JH: At the downstairs bar inside Audrey, the goal is [to have a menu of] 10 drinks, but half are non-alcoholic.

8. How does sustainability fit in?

MW: We had all this turmeric from south of Nashville, and I cooked most of that, preserved it in alcohol, and made a cordial with it. That was the best way to showcase it because we weren’t going to do two weeks’ worth of turmeric cocktails. Preservation is part of the whole idea.

JH: There’s no waste. What little excess there is, Mike makes into an ingredient that we can use for the next four months: curaçao, falernum, orgeat. From the point of view of financial sustainability, we’re not throwing money away in that manner. It’s shelf-stable spirits, produce of the day, and the labor is you’re there for two hours before you open, you do the menu, you serve, and you go home.

9. In Japan, omotenashi — hospitality — is primary. How does the hospitality part work at The Bar?

MW: It has the vibe of making a drink for someone when they come into your house. You pull stuff out, break it down, and make it right in front of them. It’s definitely a time to make people feel really special and give them an experience that they’re not going to forget.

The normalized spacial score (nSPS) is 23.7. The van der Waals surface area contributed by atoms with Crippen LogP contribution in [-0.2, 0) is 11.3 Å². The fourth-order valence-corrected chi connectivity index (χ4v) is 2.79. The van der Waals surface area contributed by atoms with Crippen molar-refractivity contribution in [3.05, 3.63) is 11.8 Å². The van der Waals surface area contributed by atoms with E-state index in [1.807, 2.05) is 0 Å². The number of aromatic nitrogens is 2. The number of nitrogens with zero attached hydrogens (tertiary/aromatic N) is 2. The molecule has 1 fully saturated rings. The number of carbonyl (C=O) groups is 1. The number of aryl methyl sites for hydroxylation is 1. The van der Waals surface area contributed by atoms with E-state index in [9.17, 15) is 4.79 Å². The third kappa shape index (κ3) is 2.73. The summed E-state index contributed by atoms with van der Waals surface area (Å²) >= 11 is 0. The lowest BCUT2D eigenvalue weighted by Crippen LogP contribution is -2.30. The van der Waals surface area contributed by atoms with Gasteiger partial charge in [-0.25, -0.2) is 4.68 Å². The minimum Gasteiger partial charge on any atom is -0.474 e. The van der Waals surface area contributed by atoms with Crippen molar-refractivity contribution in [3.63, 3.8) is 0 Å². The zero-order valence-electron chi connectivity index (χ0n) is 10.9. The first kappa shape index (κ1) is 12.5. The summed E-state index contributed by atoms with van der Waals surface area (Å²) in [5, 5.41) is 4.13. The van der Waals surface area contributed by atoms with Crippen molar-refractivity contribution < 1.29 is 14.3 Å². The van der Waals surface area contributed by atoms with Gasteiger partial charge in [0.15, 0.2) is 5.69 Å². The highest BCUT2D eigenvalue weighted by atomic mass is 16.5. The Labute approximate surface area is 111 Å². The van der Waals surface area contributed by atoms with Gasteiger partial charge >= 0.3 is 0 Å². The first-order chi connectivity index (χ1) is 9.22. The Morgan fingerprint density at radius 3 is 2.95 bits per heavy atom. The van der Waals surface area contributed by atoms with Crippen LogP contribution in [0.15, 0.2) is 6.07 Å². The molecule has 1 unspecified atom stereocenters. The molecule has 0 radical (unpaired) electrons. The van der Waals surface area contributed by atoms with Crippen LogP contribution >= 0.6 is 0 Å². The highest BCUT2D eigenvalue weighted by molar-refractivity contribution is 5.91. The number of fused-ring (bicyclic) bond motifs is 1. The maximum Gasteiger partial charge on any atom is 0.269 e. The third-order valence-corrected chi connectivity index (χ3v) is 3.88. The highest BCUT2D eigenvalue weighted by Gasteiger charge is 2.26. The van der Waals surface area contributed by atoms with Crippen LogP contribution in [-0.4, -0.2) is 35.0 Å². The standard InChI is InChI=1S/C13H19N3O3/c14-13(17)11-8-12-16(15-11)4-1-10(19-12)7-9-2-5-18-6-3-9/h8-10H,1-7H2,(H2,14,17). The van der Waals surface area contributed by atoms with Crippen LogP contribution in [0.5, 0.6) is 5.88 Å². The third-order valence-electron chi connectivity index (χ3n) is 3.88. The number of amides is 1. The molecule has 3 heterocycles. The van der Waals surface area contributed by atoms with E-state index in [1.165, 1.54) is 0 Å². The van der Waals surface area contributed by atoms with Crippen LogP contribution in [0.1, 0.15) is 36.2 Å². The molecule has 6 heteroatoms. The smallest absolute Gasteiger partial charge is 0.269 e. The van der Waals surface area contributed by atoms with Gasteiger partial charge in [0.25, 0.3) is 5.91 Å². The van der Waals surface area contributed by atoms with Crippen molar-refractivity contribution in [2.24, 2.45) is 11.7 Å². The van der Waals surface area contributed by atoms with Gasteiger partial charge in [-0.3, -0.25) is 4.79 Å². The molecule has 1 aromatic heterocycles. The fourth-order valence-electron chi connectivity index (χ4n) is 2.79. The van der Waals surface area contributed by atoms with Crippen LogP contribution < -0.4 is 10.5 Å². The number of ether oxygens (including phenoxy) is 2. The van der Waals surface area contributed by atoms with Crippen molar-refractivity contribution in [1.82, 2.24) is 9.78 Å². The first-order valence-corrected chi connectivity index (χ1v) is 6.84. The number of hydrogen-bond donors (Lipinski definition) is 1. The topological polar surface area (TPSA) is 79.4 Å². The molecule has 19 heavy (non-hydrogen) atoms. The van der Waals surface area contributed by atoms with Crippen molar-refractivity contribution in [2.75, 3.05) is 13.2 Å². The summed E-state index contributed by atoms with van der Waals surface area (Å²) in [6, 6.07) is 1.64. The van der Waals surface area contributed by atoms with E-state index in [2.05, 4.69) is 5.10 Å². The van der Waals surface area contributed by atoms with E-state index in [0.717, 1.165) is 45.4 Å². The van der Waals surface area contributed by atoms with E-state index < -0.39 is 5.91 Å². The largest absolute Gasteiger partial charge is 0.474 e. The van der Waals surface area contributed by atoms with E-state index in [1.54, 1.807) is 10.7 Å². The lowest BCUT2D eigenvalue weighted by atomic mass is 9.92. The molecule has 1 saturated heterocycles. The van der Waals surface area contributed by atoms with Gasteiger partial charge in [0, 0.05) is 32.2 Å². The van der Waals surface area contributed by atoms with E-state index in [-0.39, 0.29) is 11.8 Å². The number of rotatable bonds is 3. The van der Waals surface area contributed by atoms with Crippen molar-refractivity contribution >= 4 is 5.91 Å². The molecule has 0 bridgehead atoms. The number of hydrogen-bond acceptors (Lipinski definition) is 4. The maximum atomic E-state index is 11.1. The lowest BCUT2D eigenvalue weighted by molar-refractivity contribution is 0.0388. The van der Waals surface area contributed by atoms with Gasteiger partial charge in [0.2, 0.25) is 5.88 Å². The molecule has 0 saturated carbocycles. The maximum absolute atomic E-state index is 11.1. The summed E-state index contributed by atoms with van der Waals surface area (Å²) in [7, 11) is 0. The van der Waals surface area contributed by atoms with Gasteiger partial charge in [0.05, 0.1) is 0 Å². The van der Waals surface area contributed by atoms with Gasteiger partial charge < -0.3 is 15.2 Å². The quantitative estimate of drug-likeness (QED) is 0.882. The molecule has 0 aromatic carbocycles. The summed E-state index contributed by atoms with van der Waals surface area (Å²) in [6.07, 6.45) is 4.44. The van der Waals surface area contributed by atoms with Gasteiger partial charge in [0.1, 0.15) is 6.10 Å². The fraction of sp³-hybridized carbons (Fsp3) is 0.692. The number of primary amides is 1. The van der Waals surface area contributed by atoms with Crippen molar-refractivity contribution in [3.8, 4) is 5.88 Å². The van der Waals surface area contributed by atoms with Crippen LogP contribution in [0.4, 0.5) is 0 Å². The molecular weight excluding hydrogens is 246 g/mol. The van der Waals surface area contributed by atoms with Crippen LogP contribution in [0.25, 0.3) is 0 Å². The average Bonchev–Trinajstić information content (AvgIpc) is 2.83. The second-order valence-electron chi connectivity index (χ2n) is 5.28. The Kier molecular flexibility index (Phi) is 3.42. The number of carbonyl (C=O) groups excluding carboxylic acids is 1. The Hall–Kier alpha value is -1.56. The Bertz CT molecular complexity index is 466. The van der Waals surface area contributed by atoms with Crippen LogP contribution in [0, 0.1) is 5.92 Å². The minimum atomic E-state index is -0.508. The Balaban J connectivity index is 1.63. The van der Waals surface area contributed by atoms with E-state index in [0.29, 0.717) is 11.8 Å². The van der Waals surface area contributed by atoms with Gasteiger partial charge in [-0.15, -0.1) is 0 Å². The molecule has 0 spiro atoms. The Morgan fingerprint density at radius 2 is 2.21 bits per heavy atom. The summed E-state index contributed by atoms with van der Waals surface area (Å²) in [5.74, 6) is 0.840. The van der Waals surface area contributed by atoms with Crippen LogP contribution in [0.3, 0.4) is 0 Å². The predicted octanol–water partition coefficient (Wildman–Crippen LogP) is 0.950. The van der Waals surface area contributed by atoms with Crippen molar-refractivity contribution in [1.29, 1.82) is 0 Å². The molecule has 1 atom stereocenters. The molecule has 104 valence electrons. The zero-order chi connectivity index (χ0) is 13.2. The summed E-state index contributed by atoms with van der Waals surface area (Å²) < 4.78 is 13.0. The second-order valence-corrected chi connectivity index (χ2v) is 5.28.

JH: It’s a form of escapism. In most bars, there’s that deafening shaking of the tins. To go into a bar where that’s not present, you can be with people around you, with the smells [and] the bartenders. There’s an aura about the whole thing, and the experience is tied together with the feeling of comfort.

10. How has The Bar been received by guests?

JH: A lot of people who come in with open eyes and hearts are blown away. But with anything that is disruptive, it’s a give-and-take with some people. We do five things a night extremely well, as opposed to making anything known to man. Traditionally, bars have had to have 9,000 things to give people what they want, and that makes it hard to do something intentional and singular. But now is a good time because you’re starting to see more bars get culinary and operate like kitchens. A kitchen is able to prep what’s best that evening, but bars had been in the dark ages.

11. Sean Brock’s restaurants have long been on the forefront of the bar scene. What’s up next?

JH: At the Vesper Club, the front bar at Chef Brock’s restaurant The Continental inside the Grand Hyatt Nashville, I will be creating a five-course caviar tasting menu with drinks designed for the caviars. I taste the caviar, break it down, and create a Martini paired to its flavor. The technique I use to make the Martini is based on the caviar’s texture. If it’s firm with a brisk bite, the drink is going [into the] freezer to rest so it’s rich. If the caviar is rich and creamy, I’m going to throw the Martini. If it’s in the middle, I’ll stir.

Here on the other side of the R&D lab, Chef Brock’s tasting-menu concept, June, will open this summer, and I will be doing cocktails from the bar station in the kitchen. There will be no cocktail menu. You can’t order a drink. They’re just going to come to you. It’s part of the planned experience for June. They will be very experimental and experiential, and we’ll be utilizing the lab more. We’ll go in depth, playing with all five senses.